“Plants utilize transposons. Suppose there is a drought; plants can’t move to wetter pastures like animals can. Plant ‘stress’ such as drought induces transpositions in particular cells, where the plant metaphorically shuffles its DNA deck, hoping to generate some novel savior of a protein.
“Mammals have fewer transposons than plants. The immune system is one transposon hot spot, in the enormous stretches of DNA coding for antibodies. A novel virus invades; shuffling the DNA increases the odds of coming up with an antibody that will target the invader.
“The main point here is that transposons occur in the brain…Remarkably, tranpositional events occur in neurons that form memories in fruit flies. Even flies evolved such that their neurons are freed from the strict genetic marching orders they inherit.”Robert M. Sapolsky, Behave: The Biology of Humans at Our Best and Worst (232)
In my estimation, this is pretty amazing commentary by Robert Sapolsky in his 2017 book Behave. Transposon was an unfamiliar term to me before I read this passage. Transposons are the genetic sequences able to “shuffle the deck” to create a new code, if survival depends on it.
Regarding that last section about fruit flies: they probably had to use transposons at some point in their evolutionary history in order to survive. That’s evolution in a nutshell–survival of the fittest. Or, adapt or die.
A quick note about the history of evolution…in my personal education, not on the grand scale. I went to a Christian school through eighth grade, and was taught that evolution is completely contradictory to “the creation account of Genesis.” Then, I went to public high school and was actually taught about evolution. Probably of little surprise, a lot of it made sense to me!
Similar to how Jordan Peterson describes his own thinking on evolution over time in his 12 Rules for Life: once I started to understand Darwinian Evolution, my traditional ideas about faith and creation shifted. I had to reconcile what I had always been told, and very much believed myself, with new information that made a lot of sense too.
So, I decided, I would believe in the concept of microevolution, but not macroevoution. After all, the stronger or more desirable organisms lived on and reproduced. Seemed like common sense. But I still held onto the literal six-day creationist account that I had been taught since before I could decide for myself.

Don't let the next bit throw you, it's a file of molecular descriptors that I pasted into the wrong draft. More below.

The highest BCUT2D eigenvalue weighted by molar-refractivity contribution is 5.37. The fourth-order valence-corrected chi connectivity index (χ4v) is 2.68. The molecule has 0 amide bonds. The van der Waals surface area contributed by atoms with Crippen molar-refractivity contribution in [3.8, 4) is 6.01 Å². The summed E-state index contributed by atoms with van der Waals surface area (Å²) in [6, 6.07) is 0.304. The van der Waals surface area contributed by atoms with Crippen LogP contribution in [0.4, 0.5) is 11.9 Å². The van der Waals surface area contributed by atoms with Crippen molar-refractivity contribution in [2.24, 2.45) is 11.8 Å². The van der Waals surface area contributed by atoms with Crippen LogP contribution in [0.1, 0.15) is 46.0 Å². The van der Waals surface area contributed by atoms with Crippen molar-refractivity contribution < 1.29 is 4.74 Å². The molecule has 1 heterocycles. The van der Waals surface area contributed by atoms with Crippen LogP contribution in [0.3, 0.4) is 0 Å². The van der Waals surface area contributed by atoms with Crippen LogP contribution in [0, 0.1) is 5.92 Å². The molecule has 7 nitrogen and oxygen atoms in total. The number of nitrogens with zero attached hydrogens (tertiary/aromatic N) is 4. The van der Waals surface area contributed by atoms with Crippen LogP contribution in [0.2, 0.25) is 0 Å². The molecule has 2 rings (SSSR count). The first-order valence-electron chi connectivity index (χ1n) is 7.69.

Then, I read Stephen Hawking’s A Brief History of Time, and was refreshed by the man’s willingness to concede things he couldn’t know. Sure, he claimed that all of time could be determined post-Big Bang, based on the effects that we see in the universe (a pretty huge claim!). But he also said that there could be a God; anything pre-Big Bang is a toss-up because time had not started yet.
The Big Bang sounded more and more to me like a creative event. Everything exploded and set the universe in motion, basically. Recently, I’ve been surprised by how similar predestination theories in Christianity and determinist theories in the scientific community sound…
But anyway, I followed up Hawking’s book with Darwin’s big one itself: On the Origin of Species. And I was surprised again by the holes left in Darwin’s findings–he does not dispel completely the possibility of intelligent design in nature, but rather presents his findings and lets the readers decide.
And finally, somewhere around this time I went back to Genesis and looked at the word days. I found that the original Arabic for days could be translated as a literal 24-hour day, or an era or epoch. That was a game-changer for me.
Truth is Truth–when identified, the Truths must be reconciled. Otherwise, there are massive amounts of cognitive dissonance, running rampant. Even if we can’t understand fully how things can be reconciled (and we understand precious little of reality!), we often know they must be. Even postmodern sentiments of “everyone has their own truth” must bow before cold, hard realities.
With that said, I’m very much still searching and do not claim to know the answers at all definitively. I’m no expert on any of these topics. But here are my loosely-held beliefs, thus far, at this point in my journey:
Evolution is continuous creation. Transposons show the creativity of the genetic code here and now. Creativity is a controlled version of evolution, mostly used by beings evolved to the point of bearing the Image of God. If God created it all, he set up the rules, right? And those most like him would most closely imitate him.
Any thoughts? I leave this here for the sake of respectful, mutually-beneficial conversation on such topics.